Wähle: Deutsche Sprache

Friedrich Hoxa 1839


Date: 1839

Origin: Vienna


Friedrich Hoxa was one of the most important piano makers in the 19th century. Unfortunately, only a few of his instruments have survived. Characteristic of his instruments are the exquisite workmanship, the beautiful tone and the constant inventiveness of Hoxa, which can be found in several innovative patents for the further development of piano construction. In the 19th century his instruments were highly valued in Europe and were shipped to Turkey and Egypt in particular, where he had developed a large group of customers. Also, important artists like Franz Liszt (1811 – 1886) played instruments from his workshop.

Franz Liszt 1856, nach einem Gemälde von Wilhelm von Kaulbach (1805 - 1874)

Franz Liszt 1856 – Painting by Wilhelm von Kaulbach (1805 – 1874)


This fortepiano was built around 1839 and still shows the angular shape. At that time, metal bars and metal frames to reinforce the case and structure were already common, which this piano does not have. It is still made entirely of wood according to the traditional construction method. The case is made of walnut and rests on three baluster legs. The keyboard is made of ivory and ebony and the hammers are covered with leather. Viennese action, straight strung with a divided bridge and two pedals (dampers and una corda) the piano has a compass of 6 octaves + fifth (CC – g4). Above the strings there was a second soundboard (similar to the dust / soundboards on French grand pianos or early English square pianos) that was missing. Hoxa received a patent for this in 1826, in which an additional soundboard was attached to the strings.

For more information on additional resonance / dust covers, click here.

The nameboard bears the inscription:

„F. Hoxa



Silberne Medaille Ausstellung 1839“

There is also a second signature that can be found on a paper label to the soundboard:

„Johann Gugl

Klavier – Verkauf

Leih – Etablissement



This signature comes from the workshop of Johann Gugl, who was a piano dealer in the 19th century and who ran an instrument shop at Bauernmarkt No. 588 inside the Gundelhof in Vienna.

Friedrich Hoxa, Wien 1839 - Eric Feller Collection (Nameboard)

Friedrich Hoxa, Wien 1839 – Eric Feller Collection (Nameboard)


Friedrich Hoxa was born in 1793 and it is believed that he was of Bohemian descent. In 1824 he received the citizenship of the city of Vienna and official permission to work as a piano maker. In April 1826 he received a five-year privilege and patent for the invention of a grand piano with a double soundboard, one above and one below the strings. In 1828 he suffered severe strokes of fate: his wife Aloysia Teschmayer (born 1785 in Vienna) died on May 19th and his son Rudolph (born 1826) on August 8th, 1828. She left him two more children: Karolina (born 1819) and Friedrich (born 1821), who also died in the following years. At that time the family lived in Altlerchenfeld No. 73. From 1825 on he was President of the “Corporation of Piano Builders Vienna”. In this position he was highly respected. He was very committed to ensure that only official piano makers with citizenship of the City of Vienna should built instruments. In an article dated March 12, 1843 in the Vereinigte Ofner-Pester-Zeitung, he openly advocated this together with Anton Tomaschek (1806 – 1860).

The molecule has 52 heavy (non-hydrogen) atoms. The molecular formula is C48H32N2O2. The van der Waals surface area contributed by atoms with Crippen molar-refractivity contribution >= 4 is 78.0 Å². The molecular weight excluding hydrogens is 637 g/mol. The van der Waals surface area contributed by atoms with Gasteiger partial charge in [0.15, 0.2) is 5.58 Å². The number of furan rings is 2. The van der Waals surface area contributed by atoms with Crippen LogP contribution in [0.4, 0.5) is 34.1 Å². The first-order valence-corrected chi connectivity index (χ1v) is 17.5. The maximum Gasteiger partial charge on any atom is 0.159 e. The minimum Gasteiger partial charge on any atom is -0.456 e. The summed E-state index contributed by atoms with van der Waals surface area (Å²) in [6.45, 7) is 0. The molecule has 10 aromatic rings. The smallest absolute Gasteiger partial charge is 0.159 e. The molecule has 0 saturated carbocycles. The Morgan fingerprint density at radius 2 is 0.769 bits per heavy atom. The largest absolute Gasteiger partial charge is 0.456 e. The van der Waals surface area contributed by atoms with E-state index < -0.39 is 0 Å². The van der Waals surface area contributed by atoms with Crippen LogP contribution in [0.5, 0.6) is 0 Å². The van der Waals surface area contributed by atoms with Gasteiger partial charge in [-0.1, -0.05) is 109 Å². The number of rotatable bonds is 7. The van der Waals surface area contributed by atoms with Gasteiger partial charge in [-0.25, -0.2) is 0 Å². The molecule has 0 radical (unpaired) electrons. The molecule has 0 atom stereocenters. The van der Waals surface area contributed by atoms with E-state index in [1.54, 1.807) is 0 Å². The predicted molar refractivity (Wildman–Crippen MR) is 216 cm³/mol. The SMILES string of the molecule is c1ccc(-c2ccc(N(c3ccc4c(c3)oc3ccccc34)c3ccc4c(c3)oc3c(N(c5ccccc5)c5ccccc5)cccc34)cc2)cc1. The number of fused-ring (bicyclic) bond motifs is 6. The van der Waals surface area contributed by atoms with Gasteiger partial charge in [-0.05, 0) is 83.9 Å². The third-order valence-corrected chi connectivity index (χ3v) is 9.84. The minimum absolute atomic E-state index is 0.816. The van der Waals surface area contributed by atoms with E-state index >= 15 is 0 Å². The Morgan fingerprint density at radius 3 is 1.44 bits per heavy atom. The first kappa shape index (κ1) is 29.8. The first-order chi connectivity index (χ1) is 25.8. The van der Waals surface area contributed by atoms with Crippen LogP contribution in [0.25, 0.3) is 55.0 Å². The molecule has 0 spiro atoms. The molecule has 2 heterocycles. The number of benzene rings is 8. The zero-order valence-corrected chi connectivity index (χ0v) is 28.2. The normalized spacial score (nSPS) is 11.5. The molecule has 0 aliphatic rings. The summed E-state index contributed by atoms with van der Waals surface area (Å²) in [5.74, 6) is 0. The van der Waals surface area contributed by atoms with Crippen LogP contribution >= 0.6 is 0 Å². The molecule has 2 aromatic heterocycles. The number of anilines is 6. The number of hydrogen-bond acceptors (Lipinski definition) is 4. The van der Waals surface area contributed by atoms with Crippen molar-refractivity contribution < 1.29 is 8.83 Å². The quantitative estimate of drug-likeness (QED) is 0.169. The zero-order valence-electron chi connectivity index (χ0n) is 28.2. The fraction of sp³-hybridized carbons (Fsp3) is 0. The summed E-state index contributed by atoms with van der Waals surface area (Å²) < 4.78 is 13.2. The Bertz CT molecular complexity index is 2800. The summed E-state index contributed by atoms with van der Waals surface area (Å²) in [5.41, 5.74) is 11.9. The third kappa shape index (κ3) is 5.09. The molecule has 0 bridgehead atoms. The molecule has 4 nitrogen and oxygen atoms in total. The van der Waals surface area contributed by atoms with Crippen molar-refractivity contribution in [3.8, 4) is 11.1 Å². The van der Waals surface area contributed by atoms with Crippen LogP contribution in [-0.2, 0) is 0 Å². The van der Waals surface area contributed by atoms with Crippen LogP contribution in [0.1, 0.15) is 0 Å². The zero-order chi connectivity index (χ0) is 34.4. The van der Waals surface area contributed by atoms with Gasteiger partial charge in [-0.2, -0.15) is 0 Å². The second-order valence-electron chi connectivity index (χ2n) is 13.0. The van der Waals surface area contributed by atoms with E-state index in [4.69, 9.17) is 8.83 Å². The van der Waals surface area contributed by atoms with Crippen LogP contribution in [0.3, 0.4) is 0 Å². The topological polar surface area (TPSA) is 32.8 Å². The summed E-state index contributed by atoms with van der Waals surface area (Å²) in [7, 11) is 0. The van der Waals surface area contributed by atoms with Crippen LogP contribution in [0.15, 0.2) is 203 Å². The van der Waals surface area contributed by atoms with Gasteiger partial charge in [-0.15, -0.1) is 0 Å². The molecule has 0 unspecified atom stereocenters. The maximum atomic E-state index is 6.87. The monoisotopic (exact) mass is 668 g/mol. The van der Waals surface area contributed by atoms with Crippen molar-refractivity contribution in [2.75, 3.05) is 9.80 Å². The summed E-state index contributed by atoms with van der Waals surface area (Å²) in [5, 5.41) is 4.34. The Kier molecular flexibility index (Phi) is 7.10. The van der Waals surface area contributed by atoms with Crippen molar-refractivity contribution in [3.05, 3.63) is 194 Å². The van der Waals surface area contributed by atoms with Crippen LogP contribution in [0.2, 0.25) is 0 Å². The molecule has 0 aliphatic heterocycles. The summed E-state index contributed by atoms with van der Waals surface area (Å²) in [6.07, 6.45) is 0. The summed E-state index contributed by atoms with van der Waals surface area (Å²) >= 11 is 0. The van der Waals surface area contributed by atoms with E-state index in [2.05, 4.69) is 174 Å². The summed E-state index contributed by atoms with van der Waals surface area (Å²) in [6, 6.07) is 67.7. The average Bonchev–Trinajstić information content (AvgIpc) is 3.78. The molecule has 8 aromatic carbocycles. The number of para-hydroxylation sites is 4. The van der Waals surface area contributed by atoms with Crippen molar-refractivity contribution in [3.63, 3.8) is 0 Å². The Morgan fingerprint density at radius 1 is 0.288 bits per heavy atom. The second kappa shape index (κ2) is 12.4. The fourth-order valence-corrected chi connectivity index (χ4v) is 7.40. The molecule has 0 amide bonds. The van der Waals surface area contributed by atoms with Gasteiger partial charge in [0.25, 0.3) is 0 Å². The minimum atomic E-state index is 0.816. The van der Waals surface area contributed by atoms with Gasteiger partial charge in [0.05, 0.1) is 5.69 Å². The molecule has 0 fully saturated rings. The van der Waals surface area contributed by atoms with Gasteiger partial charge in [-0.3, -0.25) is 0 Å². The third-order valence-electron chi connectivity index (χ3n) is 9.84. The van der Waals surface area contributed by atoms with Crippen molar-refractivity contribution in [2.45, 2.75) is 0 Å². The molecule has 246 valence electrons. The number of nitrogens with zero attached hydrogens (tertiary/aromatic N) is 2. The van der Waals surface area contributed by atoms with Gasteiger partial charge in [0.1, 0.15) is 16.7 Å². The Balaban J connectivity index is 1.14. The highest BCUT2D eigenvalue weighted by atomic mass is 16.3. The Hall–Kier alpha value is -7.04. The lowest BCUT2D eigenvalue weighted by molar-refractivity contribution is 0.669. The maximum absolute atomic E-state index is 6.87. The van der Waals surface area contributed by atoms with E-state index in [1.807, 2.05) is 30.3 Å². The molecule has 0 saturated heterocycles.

Artikel vom 12.3.1843 in Vereinigte Ofner-Pester-Zeitung

Newspaper article from 12.3.1843 in “Vereinigte Ofner-Pester-Zeitung”


Hoxa was highly recognized for his commitment and so an article appeared in the magazine “Der Wanderer” on March 8, 1845 about a public honour for his work.

Artikel vom 8.3.1845 aus der Zeitschrift Der Wanderer

Article 8.3.1845 from the magazine “Der Wanderer”


At the Dritten Allgemeinen Österreichische Gewerbeausstellung in Wien in 1845, Hoxa’s instruments were highly recommended and he received the gold medal as an award for his work.

Bericht 3. Allgemeine Österreichische Gewerbeausstellung in Wien im Jahre 1845

Report from the 3. Allgemeine Österreichische Gewerbeausstellung in Wien, 1845


Very interesting in this report is the statement that Hoxa’s sales of instruments mostly went to distant countries like Constantinople (now Istanbul), Smyrna (now Izmir) or Egypt. It is very likely that his new innovations in piano building with metal frames, plates and bars were the reason why his instruments were so successful, especially in these warm climatic latitudes.

In 1851, at the London exhibition, Hoxa exhibited a 7-octave grand piano made of Hungarian poplar with metal bars and a brass string plate. Friedrich Hoxa probably died around 1858.



Other preserved instruments by Friedrich Hoxa:

  • ca.1830 fortepiano – Conservatorio di Musica Perugia, Italy
  • 1840/44 fortepiano – Technical Museum Vienna, Austria



Length: 240 cm

Width: 130 cm

Height: 35 cm

Circumference: 6 octaves + fifth (CC - g4)

Mechanics: Viennese Action

Pedals: 2 Pedals (dampers & una corda)

Signature: „F. Hoxa in Wien
Silberne Medaille Ausstellung 1839“
Signature on soundboard:
„Johann Gugl Klavier – Verkauf Leih – Etablissement Hauptgeschäft Wien“